12 July 2018

Commuter rail push on again

| Maryann Weston
Join the conversation
34
Southern Tablelands Rail Users Group President Greg Price is advocating for tilt train technology which is widely used in Europe. Photo: Supplied.

Southern Tablelands Rail Users Group President Greg Price is advocating for tilt train technology which is widely used in Europe. Photo: Supplied.

Around 18% of people living in the Goulburn-Mulwaree region travel outside of the area to work, and with an increasing population rail commuter links to Sydney and Canberra are on the agenda in the lead up to the NSW election in March 2019.

However, it’s not the first time the inadequacies of country rail infrastructure and the Goulburn rail timetable have come into sharp focus, demonstrating decades of unsuccessful lobbying for better commuter services to metropolitan areas.

According to Southern Tablelands Rail Users Group (STRUG) President Greg Price, the current rail timetable is “about as slow as steam train timetables, and the timetable now is 12 minutes slower than the previous timetable which was replaced in November 2017”.

“Ageing diesel trains, unreliability due to passenger services being held up by broken down freight trains, and lack of investment over decades in rail infrastructure, have contributed to poor services”, Greg said.

While Australia may be a ‘nation of car drivers’, increased population along the Sydney to Canberra corridor, and long car commute times due to road congestion in metropolitan areas, have highlighted rail timetable deficiencies.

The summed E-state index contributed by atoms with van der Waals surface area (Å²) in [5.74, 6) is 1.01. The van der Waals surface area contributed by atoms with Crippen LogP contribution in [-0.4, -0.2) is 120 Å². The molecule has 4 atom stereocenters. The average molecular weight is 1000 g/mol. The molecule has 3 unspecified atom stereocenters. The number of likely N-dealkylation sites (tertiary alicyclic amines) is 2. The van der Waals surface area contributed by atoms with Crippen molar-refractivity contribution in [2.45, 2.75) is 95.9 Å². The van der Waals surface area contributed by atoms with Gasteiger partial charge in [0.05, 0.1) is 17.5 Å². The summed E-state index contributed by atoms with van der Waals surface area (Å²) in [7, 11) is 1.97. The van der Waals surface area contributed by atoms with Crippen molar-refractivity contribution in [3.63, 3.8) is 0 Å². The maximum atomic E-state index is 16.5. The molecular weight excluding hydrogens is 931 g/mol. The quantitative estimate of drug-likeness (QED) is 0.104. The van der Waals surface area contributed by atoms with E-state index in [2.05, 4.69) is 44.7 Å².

“If we can have a rail timetable of three hours or less between Canberra and Sydney, we’ll take a significant number of passengers off the airlines. With no check-in times, and the opportunity to work on your laptop, and a journey which delivers you to the centre of Sydney, rail travel becomes attractive. The Sydney to Canberra corridor is the only regional corridor capable of generating a profit,” Greg said.

The answer, according to STRUG, is to invest in tilt train technology and electrification of the current lines. It’s a campaign STRUG has been pushing since 2014, and which had the support of local councils along the corridor between Sydney and Canberra.

“The councils understand that fast and frequent electric train services offer better residential and commercial growth opportunities for their local government areas,” Greg said.